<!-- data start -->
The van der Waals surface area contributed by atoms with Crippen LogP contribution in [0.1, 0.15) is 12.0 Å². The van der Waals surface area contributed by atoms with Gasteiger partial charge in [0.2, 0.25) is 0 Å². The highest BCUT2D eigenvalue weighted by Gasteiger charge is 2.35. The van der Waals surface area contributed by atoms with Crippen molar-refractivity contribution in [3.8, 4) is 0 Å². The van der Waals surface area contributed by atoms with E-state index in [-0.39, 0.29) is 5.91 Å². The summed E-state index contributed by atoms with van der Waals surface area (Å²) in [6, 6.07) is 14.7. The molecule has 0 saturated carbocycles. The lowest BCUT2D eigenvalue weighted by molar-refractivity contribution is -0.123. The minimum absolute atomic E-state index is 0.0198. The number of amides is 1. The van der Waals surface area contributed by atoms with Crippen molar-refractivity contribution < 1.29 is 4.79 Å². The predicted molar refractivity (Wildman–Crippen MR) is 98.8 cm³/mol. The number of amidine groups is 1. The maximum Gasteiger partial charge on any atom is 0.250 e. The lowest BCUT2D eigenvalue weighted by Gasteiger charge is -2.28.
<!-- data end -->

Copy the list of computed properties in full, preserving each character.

The van der Waals surface area contributed by atoms with Crippen LogP contribution in [0.1, 0.15) is 12.0 Å². The van der Waals surface area contributed by atoms with Gasteiger partial charge in [0.2, 0.25) is 0 Å². The highest BCUT2D eigenvalue weighted by Gasteiger charge is 2.35. The van der Waals surface area contributed by atoms with Crippen molar-refractivity contribution in [3.8, 4) is 0 Å². The van der Waals surface area contributed by atoms with E-state index in [-0.39, 0.29) is 5.91 Å². The summed E-state index contributed by atoms with van der Waals surface area (Å²) in [6, 6.07) is 14.7. The molecule has 0 saturated carbocycles. The lowest BCUT2D eigenvalue weighted by molar-refractivity contribution is -0.123. The minimum absolute atomic E-state index is 0.0198. The number of amides is 1. The van der Waals surface area contributed by atoms with Crippen molar-refractivity contribution < 1.29 is 4.79 Å². The predicted molar refractivity (Wildman–Crippen MR) is 98.8 cm³/mol. The number of amidine groups is 1. The maximum Gasteiger partial charge on any atom is 0.250 e. The lowest BCUT2D eigenvalue weighted by Gasteiger charge is -2.28.